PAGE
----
Consider helping today!
The Prophet is still discoursing concerning Egypt. The great monarchy of Assyria is brought forward by way of illustrating, that al Nineveh fell, so shall Egypt.
It is worthy the Reader's remark, that while the Lord is chastising his own people, the rod is exercised over numbers of the surrounding nations. We have here the humbling of Egypt still threatened, as in the preceding chapters, and a great humbling it should seem to have been. In order to set it forth more fully, the Prophet is commissioned to state how the King of Assyria had been brought down, and to say that such should be the ruin of Egypt. The date of the Prophet's sermon is marked, by way of ascertaining more clearly the certainty of the thing itself. I hope the Reader, in going over those histories of the overthrow of nations, will not fail to connect with them the instruction they bring spiritually. Our whole nature, like those nations, is exposed to the just displeasure of Almighty God. But the gracious interposition of the Lord Jesus becomes the salvation of his redeemed.
Nothing can be more highly figurative than what is here said, and nothing more beautiful and exact in description. Who is this mighty Monarch of Assyria, or of Egypt, but the proud foes of Israel? and who shall be our peace when the Assyrian comes into our land, but Jesus? Micah 5:5 . I charge it upon the Reader's mind, as I pray for grace to keep the same in my own, that in all the destruction of nations, the Lord hath an eye to his people. Not indeed, as Moses told Israel, for their righteousness, but for the Lord's glory, and to magnify his covenant love and faithfulness through every dispensation. Reader! it is most blessed to see this, and to trace it in all the several parts of the word of God. Deuteronomy 9:4-6 .
READER! it is hardly possible to read of the Lord's judgments of other nations, and of his tenderness to Israel, without being struck with astonishment at all we meet with concerning his distinguishing mercy and favor. Well might the people be called, a people that dwell alone, and who should not be reckoned among the nations. For we find marks and evidences of this distinguishing peculiarity of the Lord's chosen through all the Bible. They dwell alone from the very first notice taken of them in the written word, in God the Father's gracious purpose, council, and will; in God the Son's attachment to them, regard for them, and union with them; and in God the Holy Ghost's bringing them to the knowledge, love, and enjoyment, of their singular character, as not reckoned among the nations. And, Reader! when you consider the fewness, the littleness, and personal poverty of Israel, and contrast their state with what is here said in this chapter of the grandeur and earthly glory both of Egypt and Assyria, what an amazing thought it awakens of the glory and grace of a covenant God in Christ? Reader! let us look up for every suited grace to follow up the blessed and merciful appointments of our God; and since the Lord's Israel dwell alone, may it be our desire and study to dwell indeed alone, by keeping aloof from all unnecessary acquaintance and connection with a world in whose friendship and interest we are not reckoned. Precious Lord Jesus! be it my portion to be living only to thee and to thy service, that everyone may know whose I am, and whom I serve; that being redeemed from among men, and bought with a price, I may glorify the Lord in my body, and in my spirit, which are his, Amen.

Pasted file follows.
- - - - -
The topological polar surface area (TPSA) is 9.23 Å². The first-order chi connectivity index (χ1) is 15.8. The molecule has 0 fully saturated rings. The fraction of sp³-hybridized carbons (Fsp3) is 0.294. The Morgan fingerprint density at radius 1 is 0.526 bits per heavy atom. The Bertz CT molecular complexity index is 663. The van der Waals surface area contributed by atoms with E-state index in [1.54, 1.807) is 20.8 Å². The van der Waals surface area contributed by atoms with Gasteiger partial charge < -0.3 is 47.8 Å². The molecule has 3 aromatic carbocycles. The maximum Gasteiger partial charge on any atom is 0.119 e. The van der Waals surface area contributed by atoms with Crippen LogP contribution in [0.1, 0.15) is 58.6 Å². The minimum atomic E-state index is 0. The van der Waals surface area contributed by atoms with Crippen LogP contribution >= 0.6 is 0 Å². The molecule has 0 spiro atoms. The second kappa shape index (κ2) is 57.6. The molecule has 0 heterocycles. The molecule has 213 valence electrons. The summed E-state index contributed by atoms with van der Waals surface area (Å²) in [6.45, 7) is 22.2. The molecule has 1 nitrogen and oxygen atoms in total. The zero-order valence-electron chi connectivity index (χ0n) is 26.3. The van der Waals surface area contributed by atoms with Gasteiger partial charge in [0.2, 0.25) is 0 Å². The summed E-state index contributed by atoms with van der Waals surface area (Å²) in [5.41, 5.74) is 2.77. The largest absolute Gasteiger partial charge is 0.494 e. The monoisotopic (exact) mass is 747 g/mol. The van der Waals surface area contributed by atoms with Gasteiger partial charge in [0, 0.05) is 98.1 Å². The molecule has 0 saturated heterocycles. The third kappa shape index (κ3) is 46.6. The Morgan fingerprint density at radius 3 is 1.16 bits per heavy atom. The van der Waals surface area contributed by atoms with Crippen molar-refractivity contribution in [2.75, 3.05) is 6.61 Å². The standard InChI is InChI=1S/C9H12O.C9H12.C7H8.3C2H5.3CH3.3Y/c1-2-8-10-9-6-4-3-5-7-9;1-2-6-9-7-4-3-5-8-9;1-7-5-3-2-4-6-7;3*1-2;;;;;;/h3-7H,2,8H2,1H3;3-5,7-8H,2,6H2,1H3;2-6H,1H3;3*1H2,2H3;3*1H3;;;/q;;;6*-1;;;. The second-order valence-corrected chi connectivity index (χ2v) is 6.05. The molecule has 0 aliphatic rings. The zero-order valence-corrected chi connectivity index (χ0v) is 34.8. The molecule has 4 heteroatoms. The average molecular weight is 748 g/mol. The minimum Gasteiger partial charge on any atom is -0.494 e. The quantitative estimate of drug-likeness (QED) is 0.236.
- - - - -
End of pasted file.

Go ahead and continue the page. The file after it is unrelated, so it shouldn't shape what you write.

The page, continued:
These files are public domain.
Text Courtesy of BibleSupport.com. Used by Permission.
Hawker, Robert, D.D. "Commentary on Ezekiel 31". "Hawker's Poor Man's Commentary". https://studylight.org/
the Fourth Sunday after Epiphany